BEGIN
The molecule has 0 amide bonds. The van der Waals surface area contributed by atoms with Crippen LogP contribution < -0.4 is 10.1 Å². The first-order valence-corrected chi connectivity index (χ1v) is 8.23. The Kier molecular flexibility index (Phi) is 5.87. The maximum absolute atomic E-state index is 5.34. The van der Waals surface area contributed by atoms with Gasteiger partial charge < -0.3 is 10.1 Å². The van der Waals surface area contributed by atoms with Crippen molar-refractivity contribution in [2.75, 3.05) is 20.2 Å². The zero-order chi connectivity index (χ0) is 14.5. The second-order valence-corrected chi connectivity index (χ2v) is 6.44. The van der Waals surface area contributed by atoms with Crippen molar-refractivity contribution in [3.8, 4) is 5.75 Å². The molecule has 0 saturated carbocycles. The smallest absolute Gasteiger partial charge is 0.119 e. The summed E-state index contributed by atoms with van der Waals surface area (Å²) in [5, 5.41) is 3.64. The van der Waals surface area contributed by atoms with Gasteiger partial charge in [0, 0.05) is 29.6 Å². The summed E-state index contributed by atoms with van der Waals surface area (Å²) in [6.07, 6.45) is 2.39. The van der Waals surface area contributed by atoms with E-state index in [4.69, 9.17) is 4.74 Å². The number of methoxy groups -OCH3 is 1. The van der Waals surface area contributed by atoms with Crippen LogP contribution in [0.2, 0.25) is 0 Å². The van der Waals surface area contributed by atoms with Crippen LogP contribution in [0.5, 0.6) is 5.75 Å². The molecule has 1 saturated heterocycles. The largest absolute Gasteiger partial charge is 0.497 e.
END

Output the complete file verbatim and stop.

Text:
The molecule has 0 amide bonds. The van der Waals surface area contributed by atoms with Crippen LogP contribution < -0.4 is 10.1 Å². The first-order valence-corrected chi connectivity index (χ1v) is 8.23. The Kier molecular flexibility index (Phi) is 5.87. The maximum absolute atomic E-state index is 5.34. The van der Waals surface area contributed by atoms with Gasteiger partial charge < -0.3 is 10.1 Å². The van der Waals surface area contributed by atoms with Crippen molar-refractivity contribution in [2.75, 3.05) is 20.2 Å². The zero-order chi connectivity index (χ0) is 14.5. The second-order valence-corrected chi connectivity index (χ2v) is 6.44. The van der Waals surface area contributed by atoms with Crippen molar-refractivity contribution in [3.8, 4) is 5.75 Å². The molecule has 0 saturated carbocycles. The smallest absolute Gasteiger partial charge is 0.119 e. The summed E-state index contributed by atoms with van der Waals surface area (Å²) in [5, 5.41) is 3.64. The van der Waals surface area contributed by atoms with Gasteiger partial charge in [0, 0.05) is 29.6 Å². The summed E-state index contributed by atoms with van der Waals surface area (Å²) in [6.07, 6.45) is 2.39. The van der Waals surface area contributed by atoms with E-state index in [4.69, 9.17) is 4.74 Å². The number of methoxy groups -OCH3 is 1. The van der Waals surface area contributed by atoms with Crippen LogP contribution in [0.2, 0.25) is 0 Å². The van der Waals surface area contributed by atoms with Crippen LogP contribution in [0.5, 0.6) is 5.75 Å². The molecule has 1 saturated heterocycles. The largest absolute Gasteiger partial charge is 0.497 e.